Sat August 2, 2014
Fear, Caution As Doctors Fight Ebola On The Ground
Originally published on Mon August 25, 2014 1:35 pm
ERIC WESTERVELT, HOST:
Monia Sayah is a nurse working with the aid organization Doctors Without Borders. She's just returned from Guinea, where this outbreak first started. I asked her what she's seen there.
MONIA SAYAH: What we saw at the beginning - there was disbelief, a lot of fear from the population especially the healthcare workers. They understood that something was very wrong and that they were the first in line. They were taking the most risks and they didn't know if they had been infected already because the incubation period can be up to 21 days. So a lot of fear and a lot of concern.
WESTERVELT: And Ebola is highly contagious. The head of the World Health Organization this week said, there's a high risk it will continue to spread.
Tell us what you know about the disease and how it's spread.
SAYAH: The Ebola virus, the sub-type of the strain we're dealing with at the moment in West Africa, is the Zaire strain. And it's the most deadly I would say, of the different types of Ebola viruses that we know about. And how Ebola is spread is through direct contact. It must be a direct contract. It is not airborne. It is not like the flu. So a person, to be infected, the person has to be in direct contact with bodily fluids of the sick person.
WESTERVELT: So what is the biggest challenge you saw in trying to contain the outbreak?
SAYAH: There are many layers to an intervention and to containing an outbreak, whether small or large. There are many components such as having a treatment facility of course, to treat the affected people, but also to isolate the virus so that we can break chains of transmissions. The education - educating the communities about what is Ebola, and how it is spread and how they can protect themselves. And what should they do if someone shows symptoms, that they need to come to the facilities as early as possible. We need to make sure that to when a case tested positive that we trace anyone who's been in contact with that person during the sickness needs to be followed for 21 days to make sure that they do not develop symptoms. And if they do develop symptoms, that they are brought to a facility in order to be tested.
WESTERVELT: A large number of cases involve people exposed in medical facilities. This includes Sierra Leone's top doctor who died of Ebola this week. Tell us about the precautions you and other medical workers have to take when treating the sick.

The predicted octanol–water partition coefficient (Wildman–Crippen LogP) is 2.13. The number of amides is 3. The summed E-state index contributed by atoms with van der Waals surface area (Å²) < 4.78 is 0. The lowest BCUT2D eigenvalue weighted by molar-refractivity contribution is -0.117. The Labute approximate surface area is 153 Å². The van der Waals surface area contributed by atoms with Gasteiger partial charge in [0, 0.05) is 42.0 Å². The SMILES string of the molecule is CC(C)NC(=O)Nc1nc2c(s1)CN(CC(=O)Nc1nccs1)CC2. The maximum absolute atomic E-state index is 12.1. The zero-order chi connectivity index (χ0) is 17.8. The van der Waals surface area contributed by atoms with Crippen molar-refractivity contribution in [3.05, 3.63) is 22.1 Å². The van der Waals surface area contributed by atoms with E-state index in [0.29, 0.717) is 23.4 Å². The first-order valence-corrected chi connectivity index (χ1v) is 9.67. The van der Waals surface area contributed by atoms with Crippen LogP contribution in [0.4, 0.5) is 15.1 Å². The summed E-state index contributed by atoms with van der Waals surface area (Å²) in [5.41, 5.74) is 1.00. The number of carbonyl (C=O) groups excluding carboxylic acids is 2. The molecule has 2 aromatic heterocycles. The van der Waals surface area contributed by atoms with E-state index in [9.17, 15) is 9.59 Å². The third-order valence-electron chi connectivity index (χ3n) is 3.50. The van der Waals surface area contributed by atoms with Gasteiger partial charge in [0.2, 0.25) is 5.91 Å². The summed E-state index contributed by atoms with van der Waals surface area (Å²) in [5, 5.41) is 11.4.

SAYAH: We use PPE - personal protective equipments - and what that is is gowns and two pairs of gloves, rubber boots, goggles, hoods, masks. And when we are about to go inside the high risk area, everything is very organized and very square. We know what we're going to do and why we're going to do it. We go in with a - as a buddy system - much like when we're diving so in case the other person is about to make a mistake, or trip or faint because conditions are quite difficult. It's very hot; we get dehydrated because we sweat a lot inside those suits. And we limit the amount of time that we are inside the high risk zone. We can't just stay two hours. At least for me, I can't.
WESTERVELT: There's no cure or vaccine and there's a high mortality rate but there are survivors in this outbreak. I mean, have you seen this in your experience, people recovering?
SAYAH: Yes, we see people surviving. I won't say cured because they were not cured, they just survived. What we do is supportive care inside a of treatment facility. So if a patient is dehydrated, we rehydrate. If there's any sign of infection - bacterial infection - then we'll give antibiotics. And we try everything we can to boost their immune system so that their body can fight against the virus.
WESTERVELT: What would you like to see on the ground? What can be improved on?
SAYAH: We need more people. We need more actors to be involved in educating the population, the communities, sensitizing them about the fact that the key to resolving this is that people come and get treated and not hide their sick and not have secret burials. We have a lot of work ahead. It's now in three countries in multiple sites. We've never seen it before. Doctors Without Borders has stretched its capacity to respond. We're doing the best we can but I think many more actors need to be mobilized.
WESTERVELT: Monia Sayah is a nurse with Doctors Without Borders. She's on a break from her work in Guinea and plans to head back soon.
Monia, thanks for taking the time with us, and stay safe.
SAYAH: Thank you. Transcript provided by NPR, Copyright NPR.